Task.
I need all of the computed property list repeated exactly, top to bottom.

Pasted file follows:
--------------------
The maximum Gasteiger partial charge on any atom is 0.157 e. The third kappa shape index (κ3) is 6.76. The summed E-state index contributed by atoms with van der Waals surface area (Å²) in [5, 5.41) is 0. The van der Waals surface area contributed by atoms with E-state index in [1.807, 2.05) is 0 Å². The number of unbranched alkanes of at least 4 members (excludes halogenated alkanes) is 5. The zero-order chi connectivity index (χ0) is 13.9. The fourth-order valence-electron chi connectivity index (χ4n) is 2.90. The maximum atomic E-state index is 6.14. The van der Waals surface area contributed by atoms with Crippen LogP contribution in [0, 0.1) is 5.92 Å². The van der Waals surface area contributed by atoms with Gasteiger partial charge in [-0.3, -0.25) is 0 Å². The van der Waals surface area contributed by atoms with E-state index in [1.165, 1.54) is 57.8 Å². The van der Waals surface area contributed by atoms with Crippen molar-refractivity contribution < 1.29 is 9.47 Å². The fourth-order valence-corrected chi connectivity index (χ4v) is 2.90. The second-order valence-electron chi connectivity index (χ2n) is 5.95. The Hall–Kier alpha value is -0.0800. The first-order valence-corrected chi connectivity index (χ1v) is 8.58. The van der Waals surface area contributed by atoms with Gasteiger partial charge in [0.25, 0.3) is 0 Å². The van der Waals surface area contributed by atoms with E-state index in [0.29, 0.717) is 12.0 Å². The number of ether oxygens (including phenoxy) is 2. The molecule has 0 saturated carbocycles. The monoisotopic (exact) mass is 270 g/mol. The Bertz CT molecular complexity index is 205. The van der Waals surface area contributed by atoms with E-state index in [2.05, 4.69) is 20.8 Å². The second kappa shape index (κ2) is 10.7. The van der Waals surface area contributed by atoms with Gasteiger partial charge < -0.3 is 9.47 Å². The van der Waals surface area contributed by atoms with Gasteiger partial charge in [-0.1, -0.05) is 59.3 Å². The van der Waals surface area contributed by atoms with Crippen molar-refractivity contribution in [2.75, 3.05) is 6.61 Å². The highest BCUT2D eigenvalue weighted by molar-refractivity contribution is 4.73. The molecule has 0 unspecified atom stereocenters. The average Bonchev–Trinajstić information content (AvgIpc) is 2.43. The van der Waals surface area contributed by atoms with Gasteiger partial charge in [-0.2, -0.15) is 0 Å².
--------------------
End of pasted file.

The maximum Gasteiger partial charge on any atom is 0.157 e. The third kappa shape index (κ3) is 6.76. The summed E-state index contributed by atoms with van der Waals surface area (Å²) in [5, 5.41) is 0. The van der Waals surface area contributed by atoms with E-state index in [1.807, 2.05) is 0 Å². The number of unbranched alkanes of at least 4 members (excludes halogenated alkanes) is 5. The zero-order chi connectivity index (χ0) is 13.9. The fourth-order valence-electron chi connectivity index (χ4n) is 2.90. The maximum atomic E-state index is 6.14. The van der Waals surface area contributed by atoms with Crippen LogP contribution in [0, 0.1) is 5.92 Å². The van der Waals surface area contributed by atoms with Gasteiger partial charge in [-0.3, -0.25) is 0 Å². The van der Waals surface area contributed by atoms with E-state index in [1.165, 1.54) is 57.8 Å². The van der Waals surface area contributed by atoms with Crippen molar-refractivity contribution < 1.29 is 9.47 Å². The fourth-order valence-corrected chi connectivity index (χ4v) is 2.90. The second-order valence-electron chi connectivity index (χ2n) is 5.95. The Hall–Kier alpha value is -0.0800. The first-order valence-corrected chi connectivity index (χ1v) is 8.58. The van der Waals surface area contributed by atoms with Gasteiger partial charge in [0.25, 0.3) is 0 Å². The van der Waals surface area contributed by atoms with E-state index in [0.29, 0.717) is 12.0 Å². The number of ether oxygens (including phenoxy) is 2. The molecule has 0 saturated carbocycles. The monoisotopic (exact) mass is 270 g/mol. The Bertz CT molecular complexity index is 205. The van der Waals surface area contributed by atoms with E-state index in [2.05, 4.69) is 20.8 Å². The second kappa shape index (κ2) is 10.7. The van der Waals surface area contributed by atoms with Gasteiger partial charge < -0.3 is 9.47 Å². The van der Waals surface area contributed by atoms with Gasteiger partial charge in [-0.1, -0.05) is 59.3 Å². The van der Waals surface area contributed by atoms with Crippen molar-refractivity contribution in [2.75, 3.05) is 6.61 Å². The highest BCUT2D eigenvalue weighted by molar-refractivity contribution is 4.73. The molecule has 0 unspecified atom stereocenters. The average Bonchev–Trinajstić information content (AvgIpc) is 2.43. The van der Waals surface area contributed by atoms with Gasteiger partial charge in [-0.2, -0.15) is 0 Å².